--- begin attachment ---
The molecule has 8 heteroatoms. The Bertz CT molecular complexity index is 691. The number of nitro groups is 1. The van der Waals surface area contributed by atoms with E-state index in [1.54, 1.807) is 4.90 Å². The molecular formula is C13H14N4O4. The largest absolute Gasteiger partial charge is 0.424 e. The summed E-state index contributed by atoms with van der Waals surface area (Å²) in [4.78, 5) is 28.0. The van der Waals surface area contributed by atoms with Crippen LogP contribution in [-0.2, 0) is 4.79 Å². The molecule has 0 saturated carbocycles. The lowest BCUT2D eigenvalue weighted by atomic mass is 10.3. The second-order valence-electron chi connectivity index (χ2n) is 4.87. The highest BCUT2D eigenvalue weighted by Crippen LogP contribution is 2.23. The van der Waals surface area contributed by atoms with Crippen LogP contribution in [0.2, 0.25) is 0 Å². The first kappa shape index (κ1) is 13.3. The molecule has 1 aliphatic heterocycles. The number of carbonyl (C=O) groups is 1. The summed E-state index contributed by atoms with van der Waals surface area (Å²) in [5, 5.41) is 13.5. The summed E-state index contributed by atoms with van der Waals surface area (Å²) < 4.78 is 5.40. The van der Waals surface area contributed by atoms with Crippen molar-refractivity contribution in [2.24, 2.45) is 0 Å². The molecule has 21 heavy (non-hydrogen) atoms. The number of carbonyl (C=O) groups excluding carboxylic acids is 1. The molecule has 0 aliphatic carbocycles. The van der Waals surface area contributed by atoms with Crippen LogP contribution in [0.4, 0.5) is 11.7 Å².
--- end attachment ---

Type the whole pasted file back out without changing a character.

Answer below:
The molecule has 8 heteroatoms. The Bertz CT molecular complexity index is 691. The number of nitro groups is 1. The van der Waals surface area contributed by atoms with E-state index in [1.54, 1.807) is 4.90 Å². The molecular formula is C13H14N4O4. The largest absolute Gasteiger partial charge is 0.424 e. The summed E-state index contributed by atoms with van der Waals surface area (Å²) in [4.78, 5) is 28.0. The van der Waals surface area contributed by atoms with Crippen LogP contribution in [-0.2, 0) is 4.79 Å². The molecule has 0 saturated carbocycles. The lowest BCUT2D eigenvalue weighted by atomic mass is 10.3. The second-order valence-electron chi connectivity index (χ2n) is 4.87. The highest BCUT2D eigenvalue weighted by Crippen LogP contribution is 2.23. The van der Waals surface area contributed by atoms with Crippen LogP contribution in [0.2, 0.25) is 0 Å². The first kappa shape index (κ1) is 13.3. The molecule has 1 aliphatic heterocycles. The number of carbonyl (C=O) groups is 1. The summed E-state index contributed by atoms with van der Waals surface area (Å²) in [5, 5.41) is 13.5. The summed E-state index contributed by atoms with van der Waals surface area (Å²) < 4.78 is 5.40. The van der Waals surface area contributed by atoms with Crippen molar-refractivity contribution in [2.24, 2.45) is 0 Å². The molecule has 21 heavy (non-hydrogen) atoms. The number of carbonyl (C=O) groups excluding carboxylic acids is 1. The molecule has 0 aliphatic carbocycles. The van der Waals surface area contributed by atoms with Crippen LogP contribution in [0.4, 0.5) is 11.7 Å².